Photo: “Feed and Water” Mike Murchison
Unable to sleep the other night, I found myself at 2am doing laundry in a truckstop in Fargo, North Dakota of all places.
Yes, Fargo. The setting for that movie starring Francis MacDormand, playing a pregnant North Dakota Highway Patrol officer who found herself up to her eyeballs in a grizzly ransom and killing spree set to the backdrop of the frozen North Dakota winter. It is cold out there in February. Trust me.
With the clothes all dried, folded and stowed into my bright orange duffle bag, I bound out the door of the truck stop wearing only my T-shirt, grey sweatpants and runners. I never gave a second look to what my hair and three day facial hair growth looked like. Hey. I’m a working man.
The sight of a big black Peterbilt caught my eye that had pulled up to the fuel island 50 feet away form me. So, always being one to keep my eyes open for a picture, I headed in the direction of the truck.
The Driver’s door was open which only allowed me to see a set of legs. Short legs that were clad in Lulu Lemons or something like that. I had no idea what the top half looked like. So, camera in hand I bounced up to the Driver’s side of the truck and then it happened.
“Excuse Me” I blurted out.
The door swung shut and a set of eyes wide as they could be glared at me. There was fear in those eyes.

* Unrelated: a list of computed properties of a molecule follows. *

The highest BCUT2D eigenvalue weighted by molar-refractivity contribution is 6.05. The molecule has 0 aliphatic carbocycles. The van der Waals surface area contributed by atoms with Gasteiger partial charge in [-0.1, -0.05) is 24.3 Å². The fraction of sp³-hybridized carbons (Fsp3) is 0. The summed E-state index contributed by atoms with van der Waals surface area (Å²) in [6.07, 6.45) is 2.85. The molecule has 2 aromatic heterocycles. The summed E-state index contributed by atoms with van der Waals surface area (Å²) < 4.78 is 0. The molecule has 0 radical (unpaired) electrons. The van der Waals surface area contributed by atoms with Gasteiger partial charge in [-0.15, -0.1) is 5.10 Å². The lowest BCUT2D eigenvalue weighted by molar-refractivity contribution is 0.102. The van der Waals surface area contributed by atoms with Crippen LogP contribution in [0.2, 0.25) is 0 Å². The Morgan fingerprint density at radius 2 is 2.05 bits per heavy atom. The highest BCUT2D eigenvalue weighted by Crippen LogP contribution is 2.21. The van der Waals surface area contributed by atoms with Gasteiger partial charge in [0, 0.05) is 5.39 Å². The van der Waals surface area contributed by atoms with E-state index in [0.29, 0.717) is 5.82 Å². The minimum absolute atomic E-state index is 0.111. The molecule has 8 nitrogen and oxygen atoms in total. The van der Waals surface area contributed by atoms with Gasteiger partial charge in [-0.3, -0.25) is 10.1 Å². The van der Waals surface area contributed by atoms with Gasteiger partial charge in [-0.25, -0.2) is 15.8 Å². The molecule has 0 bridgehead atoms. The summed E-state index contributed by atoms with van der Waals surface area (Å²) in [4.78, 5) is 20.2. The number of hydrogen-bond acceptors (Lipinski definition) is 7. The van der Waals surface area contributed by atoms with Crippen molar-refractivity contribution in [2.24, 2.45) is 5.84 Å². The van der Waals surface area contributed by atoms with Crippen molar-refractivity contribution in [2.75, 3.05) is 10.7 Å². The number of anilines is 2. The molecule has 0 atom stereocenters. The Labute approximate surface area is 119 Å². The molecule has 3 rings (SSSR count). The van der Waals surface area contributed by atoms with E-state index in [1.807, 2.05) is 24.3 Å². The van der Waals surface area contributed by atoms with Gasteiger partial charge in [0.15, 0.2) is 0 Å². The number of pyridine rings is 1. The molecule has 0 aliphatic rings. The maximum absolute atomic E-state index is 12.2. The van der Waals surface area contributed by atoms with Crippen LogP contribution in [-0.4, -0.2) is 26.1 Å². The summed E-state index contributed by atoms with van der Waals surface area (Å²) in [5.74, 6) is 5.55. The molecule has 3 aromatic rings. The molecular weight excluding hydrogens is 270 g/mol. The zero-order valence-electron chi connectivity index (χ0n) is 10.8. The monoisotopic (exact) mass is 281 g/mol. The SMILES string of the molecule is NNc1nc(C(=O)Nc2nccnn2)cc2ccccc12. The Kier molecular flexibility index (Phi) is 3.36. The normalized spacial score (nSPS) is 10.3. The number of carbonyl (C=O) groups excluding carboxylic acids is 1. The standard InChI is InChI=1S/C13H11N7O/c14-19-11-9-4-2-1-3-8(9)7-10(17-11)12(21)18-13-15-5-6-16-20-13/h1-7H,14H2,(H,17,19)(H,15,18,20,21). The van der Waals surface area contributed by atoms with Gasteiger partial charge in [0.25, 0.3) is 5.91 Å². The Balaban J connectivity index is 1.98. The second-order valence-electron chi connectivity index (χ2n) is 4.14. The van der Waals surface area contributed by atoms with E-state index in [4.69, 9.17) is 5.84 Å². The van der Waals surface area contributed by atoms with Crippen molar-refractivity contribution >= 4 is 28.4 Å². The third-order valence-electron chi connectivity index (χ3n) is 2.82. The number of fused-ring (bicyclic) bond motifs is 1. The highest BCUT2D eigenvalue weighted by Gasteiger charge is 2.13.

The woman took three steps back, held her arms out in a resistive stance and shouted “NO, NO.”
I stopped dead in my tracks. There was fear in that voice. A lot of fear.
It quickly dawned on my Neanderthal brain that this woman saw me as a threat. ME? A threat. Holy Crap.
Did I get nervous…
“No, wait -” I stammered out. “I mean you no harm!”
“Just go,” the woman in a very shaky voice. She was probably about my age.
My mind was racing. I took about 5 good steps backwards and tried to process just what happened.
My desire to take a picture of her truck quickly vapourized into thin air. I couldn’t believe what had just happened.
“I’m so sorry,” I said as I headed back towards my own truck, feeling like I had just done someone a terrible injustice.
Imagine: ME scaring the wits out of a woman like that.
Perception can be a strange thing. It all depends on what side of the fence you are looking from. This female truck driver (the plate on the truck indicated Quebec) looked upon me as a very real threat at 2am in the morning in a truckstop very far away from home. Alone, vulnerable and no doubt tired, she just reacted to this impromptu greeting from a stranger out of the blue.
I made it back to my own truck. Laid down on the bunk and did my best to process the last 5 minutes. I felt terrible for scaring the woman. I felt a little sadness that someone could perceive me as a threat. I never looked at myself as such; nor have I ever tried to convey such a message in my body language or mannerisms.
Moral of the story: we may think that we come across a certain way, and believe that people will perceive us in that way. That night at the rest stop, I learned that there are instances where nothing could be farther from the truth.
To that woman, out there doing a hard job a long way from home: I am truly sorry.